Deter identity thieves by safeguarding your information.
■ Shred financial documents and paperwork with personal information
before you discard them.
■ Protect your Social Security number. Don’t carry your Social Security
card in your wallet or write your Social Security number on a check.
Give it out only if absolutely necessary or ask to use another
■ Don’t give out personal information on the phone, through the mail, or
over the Internet unless you know who you are dealing with.
■ Never click on links sent in unsolicited emails; instead, type in a
web address you know.
Use firewalls, anti-spyware, and anti-virus software to protect your
home computer; keep them up-to-date. Visit
www.OnGuardOnline.gov for more
■ Don’t use an obvious password like your birth date, your mother’s
maiden name, or the last four digits of your Social Security number.
■ Keep your personal information in a secure place at home, especially
if you have roommates, employ outside help, or are having work done in
Detect suspicious activity by routinely monitoring your financial
accounts and billing statements.
Be alert to signs that require immediate
■ Bills that do not arrive as expected
■ Unexpected credit cards or account statements
■ Denials of credit for no apparent reason
■ Calls or letters about purchases you did not make
■ Your credit report. Credit reports contain information about
you, including what accounts
you have and your bill paying history.
• The law requires the major nationwide consumer reporting
companies—Equifax, Experian, and TransUnion—to give you a free copy of
your credit report each year if you ask for it.
• Visit www.AnnualCreditReport.com or call 1-877-322-8228, a
service created by these three companies, to order your free credit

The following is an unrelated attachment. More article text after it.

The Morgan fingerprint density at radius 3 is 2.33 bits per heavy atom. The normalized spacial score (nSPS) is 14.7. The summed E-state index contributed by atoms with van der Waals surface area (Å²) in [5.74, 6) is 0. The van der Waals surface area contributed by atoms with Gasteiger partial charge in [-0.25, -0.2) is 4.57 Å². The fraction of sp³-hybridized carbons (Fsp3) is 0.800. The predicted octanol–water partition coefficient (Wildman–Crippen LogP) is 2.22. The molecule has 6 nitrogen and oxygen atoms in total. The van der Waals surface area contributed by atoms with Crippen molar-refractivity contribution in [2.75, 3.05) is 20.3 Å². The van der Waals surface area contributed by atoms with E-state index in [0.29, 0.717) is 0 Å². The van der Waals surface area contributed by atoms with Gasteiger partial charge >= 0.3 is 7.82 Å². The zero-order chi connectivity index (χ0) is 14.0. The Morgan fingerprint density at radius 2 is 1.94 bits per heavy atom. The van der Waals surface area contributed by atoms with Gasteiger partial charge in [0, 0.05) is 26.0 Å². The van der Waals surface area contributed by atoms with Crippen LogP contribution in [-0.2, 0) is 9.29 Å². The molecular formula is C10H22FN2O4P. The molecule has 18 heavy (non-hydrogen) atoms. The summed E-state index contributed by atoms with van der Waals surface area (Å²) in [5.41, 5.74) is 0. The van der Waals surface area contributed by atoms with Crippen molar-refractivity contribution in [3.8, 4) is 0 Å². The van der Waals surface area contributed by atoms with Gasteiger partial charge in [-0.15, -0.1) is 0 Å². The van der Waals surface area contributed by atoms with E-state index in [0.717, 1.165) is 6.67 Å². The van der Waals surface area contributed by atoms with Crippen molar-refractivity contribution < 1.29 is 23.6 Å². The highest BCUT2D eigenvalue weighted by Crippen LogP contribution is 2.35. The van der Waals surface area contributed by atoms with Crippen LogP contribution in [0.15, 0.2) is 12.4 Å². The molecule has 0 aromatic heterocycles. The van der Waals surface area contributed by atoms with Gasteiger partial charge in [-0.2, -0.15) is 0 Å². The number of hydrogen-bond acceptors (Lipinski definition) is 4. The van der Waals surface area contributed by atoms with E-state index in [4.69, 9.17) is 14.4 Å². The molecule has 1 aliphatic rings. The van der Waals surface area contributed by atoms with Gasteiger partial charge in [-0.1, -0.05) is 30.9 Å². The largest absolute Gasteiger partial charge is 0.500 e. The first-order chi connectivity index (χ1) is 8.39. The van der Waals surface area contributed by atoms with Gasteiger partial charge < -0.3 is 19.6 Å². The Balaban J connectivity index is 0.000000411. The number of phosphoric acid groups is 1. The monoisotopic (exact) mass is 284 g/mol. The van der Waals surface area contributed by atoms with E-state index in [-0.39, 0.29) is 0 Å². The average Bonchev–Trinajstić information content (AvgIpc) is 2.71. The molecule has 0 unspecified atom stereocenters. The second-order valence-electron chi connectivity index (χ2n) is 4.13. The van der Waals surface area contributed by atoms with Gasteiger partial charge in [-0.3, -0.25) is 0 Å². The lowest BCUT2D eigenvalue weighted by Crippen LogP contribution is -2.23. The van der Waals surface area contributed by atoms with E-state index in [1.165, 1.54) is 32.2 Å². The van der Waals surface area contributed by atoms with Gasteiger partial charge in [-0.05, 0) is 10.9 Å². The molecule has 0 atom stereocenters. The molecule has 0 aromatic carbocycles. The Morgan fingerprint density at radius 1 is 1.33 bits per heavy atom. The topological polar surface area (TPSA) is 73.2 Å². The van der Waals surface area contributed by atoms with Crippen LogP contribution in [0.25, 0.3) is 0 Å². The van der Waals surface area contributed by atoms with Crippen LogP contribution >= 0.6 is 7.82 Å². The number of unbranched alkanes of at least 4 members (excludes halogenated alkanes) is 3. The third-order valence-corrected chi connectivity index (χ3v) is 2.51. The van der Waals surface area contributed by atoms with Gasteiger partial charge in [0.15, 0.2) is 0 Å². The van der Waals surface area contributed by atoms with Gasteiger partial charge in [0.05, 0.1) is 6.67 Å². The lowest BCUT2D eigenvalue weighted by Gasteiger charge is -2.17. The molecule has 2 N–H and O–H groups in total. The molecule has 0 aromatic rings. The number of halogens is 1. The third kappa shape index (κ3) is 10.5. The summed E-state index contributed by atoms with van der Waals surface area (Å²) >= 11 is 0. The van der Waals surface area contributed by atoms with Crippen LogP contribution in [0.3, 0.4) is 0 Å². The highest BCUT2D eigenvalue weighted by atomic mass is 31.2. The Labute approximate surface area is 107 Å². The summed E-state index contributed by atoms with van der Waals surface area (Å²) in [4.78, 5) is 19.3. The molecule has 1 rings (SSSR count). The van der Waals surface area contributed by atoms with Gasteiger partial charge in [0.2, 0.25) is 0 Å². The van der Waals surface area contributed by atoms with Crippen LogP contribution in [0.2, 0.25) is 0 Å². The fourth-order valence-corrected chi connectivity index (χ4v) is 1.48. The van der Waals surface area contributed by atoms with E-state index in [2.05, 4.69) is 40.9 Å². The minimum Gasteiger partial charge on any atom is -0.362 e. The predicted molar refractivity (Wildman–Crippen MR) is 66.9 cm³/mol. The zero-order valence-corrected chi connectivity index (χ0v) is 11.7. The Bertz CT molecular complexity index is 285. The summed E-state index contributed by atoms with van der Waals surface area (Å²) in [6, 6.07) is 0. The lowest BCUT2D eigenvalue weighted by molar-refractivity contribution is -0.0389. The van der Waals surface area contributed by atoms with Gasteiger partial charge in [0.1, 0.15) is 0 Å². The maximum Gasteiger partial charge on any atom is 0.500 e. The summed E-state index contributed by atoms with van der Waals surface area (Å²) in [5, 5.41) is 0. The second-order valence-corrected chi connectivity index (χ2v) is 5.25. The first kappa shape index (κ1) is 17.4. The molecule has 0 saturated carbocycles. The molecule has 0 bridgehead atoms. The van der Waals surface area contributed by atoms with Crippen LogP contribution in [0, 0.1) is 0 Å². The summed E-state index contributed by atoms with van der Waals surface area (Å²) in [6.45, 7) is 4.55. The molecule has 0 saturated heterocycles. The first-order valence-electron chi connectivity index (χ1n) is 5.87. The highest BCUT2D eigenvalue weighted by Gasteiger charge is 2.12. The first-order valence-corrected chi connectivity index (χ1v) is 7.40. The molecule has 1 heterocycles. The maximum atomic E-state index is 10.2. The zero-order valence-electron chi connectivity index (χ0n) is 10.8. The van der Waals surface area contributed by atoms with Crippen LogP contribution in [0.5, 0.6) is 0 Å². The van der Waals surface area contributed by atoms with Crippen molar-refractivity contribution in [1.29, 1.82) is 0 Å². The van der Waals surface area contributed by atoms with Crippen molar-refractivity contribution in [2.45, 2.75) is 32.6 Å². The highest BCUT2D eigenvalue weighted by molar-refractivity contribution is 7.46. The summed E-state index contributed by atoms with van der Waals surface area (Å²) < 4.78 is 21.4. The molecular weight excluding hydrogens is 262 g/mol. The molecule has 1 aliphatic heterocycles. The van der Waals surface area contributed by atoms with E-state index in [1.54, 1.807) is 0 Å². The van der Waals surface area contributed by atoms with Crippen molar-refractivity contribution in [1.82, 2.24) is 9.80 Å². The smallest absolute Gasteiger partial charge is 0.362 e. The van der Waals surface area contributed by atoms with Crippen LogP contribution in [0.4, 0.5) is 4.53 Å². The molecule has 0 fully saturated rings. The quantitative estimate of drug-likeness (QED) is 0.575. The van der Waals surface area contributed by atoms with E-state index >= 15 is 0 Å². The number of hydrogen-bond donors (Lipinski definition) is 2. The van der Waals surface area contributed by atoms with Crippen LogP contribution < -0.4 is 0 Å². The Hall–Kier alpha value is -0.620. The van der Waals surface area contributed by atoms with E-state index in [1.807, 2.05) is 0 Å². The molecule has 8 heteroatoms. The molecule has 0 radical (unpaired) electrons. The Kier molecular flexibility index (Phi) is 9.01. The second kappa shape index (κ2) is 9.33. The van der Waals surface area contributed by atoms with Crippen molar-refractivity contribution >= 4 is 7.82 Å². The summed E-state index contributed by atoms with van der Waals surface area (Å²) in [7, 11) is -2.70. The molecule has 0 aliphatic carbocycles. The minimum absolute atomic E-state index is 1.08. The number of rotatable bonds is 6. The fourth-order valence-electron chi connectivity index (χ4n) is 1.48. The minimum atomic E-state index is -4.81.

reports each year. You also can write: Annual Credit Report Request
Service, P.O. Box 105281, Atlanta, GA 30348-5281.
■ Your financial statements. Review financial accounts and
billing statements regularly, looking for charges you did not make.
Defend against ID theft as soon as you suspect it.
■ Place a “Fraud Alert” on your credit reports, and review the
reports carefully. The alert tells creditors to follow certain
procedures before they open new accounts in your name or make changes to
your existing accounts. The three nationwide consumer reporting
companies have toll-free numbers for placing an initial 90-day fraud
alert; a call to one company is sufficient:
Experian: 1-888-EXPERIAN (397-3742)
Placing a fraud alert entitles you to free copies of your credit
reports. Look for inquiries from companies you haven’t contacted,
accounts you didn’t open, and debts on your accounts that you can’t
■ Close accounts. Close any accounts that have
been tampered with or established fraudulently.
• Call the security or fraud departments of each company where an account
was opened or changed without your okay. Follow up in writing, with copies
of supporting documents.
• Use the ID Theft Affidavit at ftc.gov/idtheft
to support your written statement.
• Ask for written verification that the disputed account has been closed and
• Keep copies of documents and records of your conversations about the
■ File a police report. File a report with law enforcement officials to help
you with creditors who may want proof of the crime.
■ Report the theft to the Federal Trade Commission. Your report helps law
enforcement officials across the country in their investigations.
By phone: 1-877-ID-THEFT (438-4338) or TTY, 1-866-653-4261
By mail: Identity Theft Clearinghouse, Federal Trade Commission, Washington,
To learn more about ID theft and how to deter, detect and defend against it,